“Poster stamps?” A short pause, a puzzled look. “And… what are poster stamps?” This was more or less the reaction of every one of my friends and acquaintances when I told them these last months about ‘what I’m working on at the museum right now’. Namely, an exhibition on poster stamps.
Poster stamp from the publisher M. Fickel © Jewish Museum Berlin, photo: Jens Ziehe, gift of Peter-Hannes Lehmann
Poster stamps, I would answer, are small promotional pictures, a little bigger than stamps. They were used as advertisements for products and stores just about exactly a hundred years ago. Some of the stamps were designed by well-known artists like Lucian Bernhard and people would collect them, particularly children.
I didn’t know much more than that about these poster stamps before I started researching for our cabinet exhibition “Pictures Galore and Collecting Mania – Advertising in Miniature”. The show begins on 4. December, 2014 and lasts until 31. May, 2015 at the Rafael Roth Learning Center. To learn more about the relevance that the stamps had before World War I, I began reading contemporary advertising manuals and magazines.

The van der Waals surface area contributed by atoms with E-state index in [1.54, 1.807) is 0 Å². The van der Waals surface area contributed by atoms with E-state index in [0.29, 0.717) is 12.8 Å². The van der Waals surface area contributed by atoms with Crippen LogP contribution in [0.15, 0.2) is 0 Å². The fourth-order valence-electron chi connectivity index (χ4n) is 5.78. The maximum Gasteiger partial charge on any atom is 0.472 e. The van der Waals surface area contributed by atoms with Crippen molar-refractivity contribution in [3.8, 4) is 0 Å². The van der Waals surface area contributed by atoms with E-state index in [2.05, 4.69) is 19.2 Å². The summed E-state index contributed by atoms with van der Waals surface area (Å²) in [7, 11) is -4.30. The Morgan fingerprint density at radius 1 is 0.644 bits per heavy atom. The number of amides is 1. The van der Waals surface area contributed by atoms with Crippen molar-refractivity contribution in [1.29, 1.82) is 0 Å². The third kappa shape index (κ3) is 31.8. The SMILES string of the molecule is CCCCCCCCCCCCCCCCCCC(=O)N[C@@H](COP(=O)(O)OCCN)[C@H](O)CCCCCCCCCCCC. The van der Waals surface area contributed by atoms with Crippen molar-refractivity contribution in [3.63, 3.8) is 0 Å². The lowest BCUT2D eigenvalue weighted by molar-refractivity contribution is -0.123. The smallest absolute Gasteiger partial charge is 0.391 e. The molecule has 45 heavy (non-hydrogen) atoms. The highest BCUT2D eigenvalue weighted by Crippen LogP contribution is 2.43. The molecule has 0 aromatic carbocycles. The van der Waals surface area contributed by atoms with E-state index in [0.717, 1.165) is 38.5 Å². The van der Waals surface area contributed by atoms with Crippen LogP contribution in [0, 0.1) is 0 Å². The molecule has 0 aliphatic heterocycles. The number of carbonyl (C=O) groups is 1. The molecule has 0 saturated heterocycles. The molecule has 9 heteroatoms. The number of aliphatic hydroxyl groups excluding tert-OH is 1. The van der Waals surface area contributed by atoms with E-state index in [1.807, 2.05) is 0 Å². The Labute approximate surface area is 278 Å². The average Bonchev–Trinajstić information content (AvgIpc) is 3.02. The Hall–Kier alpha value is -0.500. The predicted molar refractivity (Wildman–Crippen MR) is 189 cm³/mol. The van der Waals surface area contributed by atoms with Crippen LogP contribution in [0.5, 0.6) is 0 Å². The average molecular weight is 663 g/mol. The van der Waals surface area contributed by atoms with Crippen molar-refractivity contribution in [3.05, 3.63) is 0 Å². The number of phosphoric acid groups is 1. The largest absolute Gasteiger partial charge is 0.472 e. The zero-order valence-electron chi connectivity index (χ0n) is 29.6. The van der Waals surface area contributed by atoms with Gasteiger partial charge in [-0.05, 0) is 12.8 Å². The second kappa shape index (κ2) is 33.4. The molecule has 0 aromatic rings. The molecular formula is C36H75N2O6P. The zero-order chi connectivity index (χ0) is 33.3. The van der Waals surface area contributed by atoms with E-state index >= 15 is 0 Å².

At first I found relatively little on the subject, → continue reading
A stamp with a loose paper hinge © Jewish Museum Berlin. Donated by Kurt W. Roberg, photo: Kirsten Meyer
Kurt Roberg (*1924) made a bequest to the Jewish Museum Berlin this year, which comprised among other things a stamp-album—one of the very few items in Roberg’s possession when he fled Berlin for Lisbon then New York in May 1941. Jewish emigrés were forbidden to take their belongings with them out of Germany so Roberg came to see the album as a symbol of his personal triumph over the National Socialist dictatorship.
It is a simple folder containing → continue reading
Carl Hartog (first from left) with two colleagues, Douai, January 1914 © Jewish Museum Berlin. Donated by Virginia Van Leer Dittrich
Visitors can see an album with photographs of places along the Western front in our cabinet exhibition “The First World War in Jewish Memory” for only another few days. The album is part of the bequest of a Berliner gynecologist Dr. Carl Hartog (1877-1931), having been given to the museum at the end of 2001 by Hartog’s granddaughter Virginia Van Leer Dittrich.
Born the son of a leather manufacturer in 1877 in Goch on the Lower Rhine, Carl Hartog studied medicine in Munich, Bonn, and Würzburg. He subsequently established a practice as an ob-gyn in Berlin but, having already done a half year of military service as a student, he stayed loyal to the military as a working professional. → continue reading